Regardless of the high cost of diesel fuel, it is about to level out while gasoline has been lower but will soon pass diesel again like it was until this mess started.
I am sorry you are hurting as I know many others in same situation. Hang in there as things will get better,
Friday, August 15th, 2008
I don’t know if you will respond, but I have had trouble finding people that can answer some seemingly obvious solutions to recharging batteries that could be used to power a electric vehicle (scooter etc) or whatever.
I am unfortunately required to drive quite a bit. When I think of the energy lost in the driving of a car it amazes me. Here are some questions or ideas: mini electric generating turbines: that could be easily mounted in the front grill etc. that could recharge batteries brake conversion kit- turn your car brakes into hybrid vehicle type brakes that would generated electricity that could recharge batteries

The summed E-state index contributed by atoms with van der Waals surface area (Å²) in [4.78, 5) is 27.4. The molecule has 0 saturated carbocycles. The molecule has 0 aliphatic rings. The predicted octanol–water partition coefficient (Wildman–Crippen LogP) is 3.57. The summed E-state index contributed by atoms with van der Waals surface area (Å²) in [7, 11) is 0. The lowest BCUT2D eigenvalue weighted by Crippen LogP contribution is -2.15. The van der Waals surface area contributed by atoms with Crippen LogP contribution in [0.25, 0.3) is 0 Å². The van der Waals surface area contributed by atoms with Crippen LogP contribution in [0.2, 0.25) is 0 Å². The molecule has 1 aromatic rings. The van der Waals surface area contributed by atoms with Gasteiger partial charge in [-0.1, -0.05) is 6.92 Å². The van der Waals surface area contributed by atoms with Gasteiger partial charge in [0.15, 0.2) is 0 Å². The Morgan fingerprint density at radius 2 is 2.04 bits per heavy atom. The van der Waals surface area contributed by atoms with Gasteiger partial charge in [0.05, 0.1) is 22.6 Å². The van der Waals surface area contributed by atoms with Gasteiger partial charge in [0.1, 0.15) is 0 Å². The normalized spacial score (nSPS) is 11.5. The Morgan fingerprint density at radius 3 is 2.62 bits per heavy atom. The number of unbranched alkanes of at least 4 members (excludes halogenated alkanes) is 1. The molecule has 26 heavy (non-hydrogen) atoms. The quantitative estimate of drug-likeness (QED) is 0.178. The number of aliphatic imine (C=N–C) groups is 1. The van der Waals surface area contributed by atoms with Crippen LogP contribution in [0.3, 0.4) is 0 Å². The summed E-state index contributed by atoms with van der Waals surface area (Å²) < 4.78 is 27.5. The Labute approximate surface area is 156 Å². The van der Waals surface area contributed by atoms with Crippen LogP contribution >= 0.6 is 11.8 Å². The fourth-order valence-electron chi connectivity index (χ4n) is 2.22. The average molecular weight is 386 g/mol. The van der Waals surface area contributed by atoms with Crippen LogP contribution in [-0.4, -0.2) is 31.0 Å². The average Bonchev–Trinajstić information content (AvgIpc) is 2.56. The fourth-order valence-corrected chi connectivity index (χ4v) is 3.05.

Sun blocking solar shields similar to what people use to keep the interior from heating up (I live in Florida)
So, lets say I buy an electric scooter. Instead of just recharging the batteries using my home plug, wouldn’t it be possible to have some sort of easy system of using my car to charge either a bank of batteries in the trunk, that could then be used to recharge the scooter (easiest solution) or having two sets of scooter batteries and recharging the batteries each time I drive?